Man Calling South Asian Neighbor a ‘F***ing Brown P*ki’ is Not a Hate Crime, Canadian Police Say
The moment from a now-viral video does not provide "sufficient evidence to go forward with any type of a hate crime."
A man who snapped at his South Asian neighbor with a racial slur in a heated discussion could face charges but not for a hate crime, Canadian police said.
The incident, which was caught in a now-viral video, took place on a local road in Surrey, a city in the Canadian province of British Columbia on May 28.
Karn Cheema claimed that it all started after the man, a neighbor, drove his motorbike on the shared roadway in a manner that his father thought was unsafe.
Cheema’s father allegedly asked the man to “be more mindful,” which led to “a heated discussion.”
They crossed paths again later that day when Cheema’s father was in his company’s truck and the neighbor was putting his bike away.
“My dad slowed down his truck and rolled down his window to discuss the road safety issues and request our neighbour to be more careful in the future,” Cheema told Daily Hive.
In the video, the man — who appears to be with a companion — can be seen lashing out at Cheema’s father.
“You’re a clown. You’re a f*cking brown P*ki! That’s what you are,” the man, identified as Kayl Riddoch, says. “Get out of here you f*cking brownie. Get out of here you brownie.”
The video has since been shared across social media platforms, where people condemned Riddoch for his racist language.
“It saddens me that words that were used to discriminate against my father, who immigrated from India 30 years ago, are still being used against him today,” Cheema told CTV News.
Both parties reportedly contacted the Royal Canadian Mounted Police, Canada’s federal police service, which determined that Riddoch’s actions did not meet the threshold of a hate crime.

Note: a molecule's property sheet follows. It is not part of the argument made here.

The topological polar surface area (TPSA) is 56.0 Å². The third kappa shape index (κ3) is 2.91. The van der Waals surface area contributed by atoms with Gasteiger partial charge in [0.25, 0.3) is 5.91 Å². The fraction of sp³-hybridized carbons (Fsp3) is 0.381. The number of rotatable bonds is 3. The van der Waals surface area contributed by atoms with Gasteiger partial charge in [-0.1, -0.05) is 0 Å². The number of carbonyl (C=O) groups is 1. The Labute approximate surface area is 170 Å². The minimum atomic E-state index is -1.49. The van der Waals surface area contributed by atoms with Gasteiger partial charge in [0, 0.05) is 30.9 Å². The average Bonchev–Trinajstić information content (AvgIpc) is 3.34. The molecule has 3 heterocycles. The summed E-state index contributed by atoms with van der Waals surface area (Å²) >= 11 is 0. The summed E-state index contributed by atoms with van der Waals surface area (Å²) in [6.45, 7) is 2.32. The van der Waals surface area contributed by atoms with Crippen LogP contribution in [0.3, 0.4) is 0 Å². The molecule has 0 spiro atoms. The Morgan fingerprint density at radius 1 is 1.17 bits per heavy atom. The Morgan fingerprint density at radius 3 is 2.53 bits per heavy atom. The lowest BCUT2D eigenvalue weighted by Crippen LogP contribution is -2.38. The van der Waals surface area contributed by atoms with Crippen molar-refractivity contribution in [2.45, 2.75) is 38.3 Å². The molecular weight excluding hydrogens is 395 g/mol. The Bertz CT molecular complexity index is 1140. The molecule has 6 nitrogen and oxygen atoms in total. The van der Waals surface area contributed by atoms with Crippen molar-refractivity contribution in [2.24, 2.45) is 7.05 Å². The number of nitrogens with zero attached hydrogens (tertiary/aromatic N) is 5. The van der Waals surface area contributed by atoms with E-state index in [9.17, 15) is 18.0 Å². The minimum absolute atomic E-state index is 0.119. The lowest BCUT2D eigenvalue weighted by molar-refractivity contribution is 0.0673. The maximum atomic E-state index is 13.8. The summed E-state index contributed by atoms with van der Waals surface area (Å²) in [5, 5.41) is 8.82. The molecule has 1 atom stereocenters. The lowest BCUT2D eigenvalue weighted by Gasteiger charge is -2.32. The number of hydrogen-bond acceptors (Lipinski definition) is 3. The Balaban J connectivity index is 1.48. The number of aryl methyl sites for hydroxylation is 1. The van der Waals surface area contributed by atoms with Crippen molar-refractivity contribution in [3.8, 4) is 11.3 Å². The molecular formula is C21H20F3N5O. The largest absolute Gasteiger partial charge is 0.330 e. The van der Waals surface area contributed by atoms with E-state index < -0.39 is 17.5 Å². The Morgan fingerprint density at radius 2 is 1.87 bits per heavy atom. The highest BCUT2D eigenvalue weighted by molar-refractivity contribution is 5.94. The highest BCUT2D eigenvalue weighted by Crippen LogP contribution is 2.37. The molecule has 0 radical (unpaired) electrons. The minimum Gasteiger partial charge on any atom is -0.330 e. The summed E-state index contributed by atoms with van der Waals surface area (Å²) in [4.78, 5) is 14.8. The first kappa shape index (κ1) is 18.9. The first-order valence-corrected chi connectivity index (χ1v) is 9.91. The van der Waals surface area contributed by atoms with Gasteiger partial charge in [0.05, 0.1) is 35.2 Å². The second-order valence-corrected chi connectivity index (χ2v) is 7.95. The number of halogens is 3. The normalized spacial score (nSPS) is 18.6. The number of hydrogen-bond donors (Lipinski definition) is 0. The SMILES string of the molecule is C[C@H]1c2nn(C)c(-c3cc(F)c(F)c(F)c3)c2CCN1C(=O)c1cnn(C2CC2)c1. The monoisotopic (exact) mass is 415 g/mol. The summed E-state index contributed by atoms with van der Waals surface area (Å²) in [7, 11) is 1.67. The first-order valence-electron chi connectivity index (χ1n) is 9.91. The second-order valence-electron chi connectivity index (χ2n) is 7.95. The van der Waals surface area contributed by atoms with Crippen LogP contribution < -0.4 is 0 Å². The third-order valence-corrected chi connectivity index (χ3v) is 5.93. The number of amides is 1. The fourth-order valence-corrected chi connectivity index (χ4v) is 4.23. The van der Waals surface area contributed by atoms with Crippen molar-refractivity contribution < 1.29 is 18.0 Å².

According to their investigation, his comments were reactive and did not target someone because of their race, according to Surrey Now Leader.
However, “it’s not acceptable and by not forwarding a report to Crown Counsel or charging, it’s not an endorsement of that behaviour,” Cpl. Elenore Sturko said.
“We don’t have sufficient evidence to go forward with any type of a hate crime … but we will be looking into allegations of harassment, intimidation and uttering threats against parties in that video.”
Riddoch has since apologized for his comments, claiming that they “were out of character” and that he will “feel shame and regret over this forever.”
“I would like to first and foremost express my sincere apologies to the Indian and Pakistani communities and any other person who was hurt for the comments I made. I was confronted by a man in a B-Cheema roofing truck and reacted poorly out of anger and distress,” Riddoch said in a statement. “I can only speak for myself when I say I will never forget what I did and that I will feel shame and regret over this forever.”
Riddoch said that his family has received threats since the video went viral, including ones that claim to “violently attack, sexually assault and murder myself and my family.” A truck they own was also vandalized.
Riddoch added that he is not trying to get pity by sharing about such threats but to point out that his family had nothing to do with his comments. “We’re not trying to say it was right,” his father, Ray, told CTV News, adding that they “owned it” and are trying to stop further damage.
Riddoch’s family has also reached out to Cheema’s family multiple times to apologize, but the latter refuses to respond because they “always came with negotiations” — either to make them take down the post or tell the public that they had apologized.
“If they wanted to say sorry they didn’t need to ask the police to come in between the matter, they could’ve just said it on Facebook — where they took this dispute to begin with — and they could’ve just said sorry without expecting anything back, because to be fair, my dad doesn’t owe them anything,” Cheema told Daily Hive.
Feature Image Screenshots via Karn Cheema
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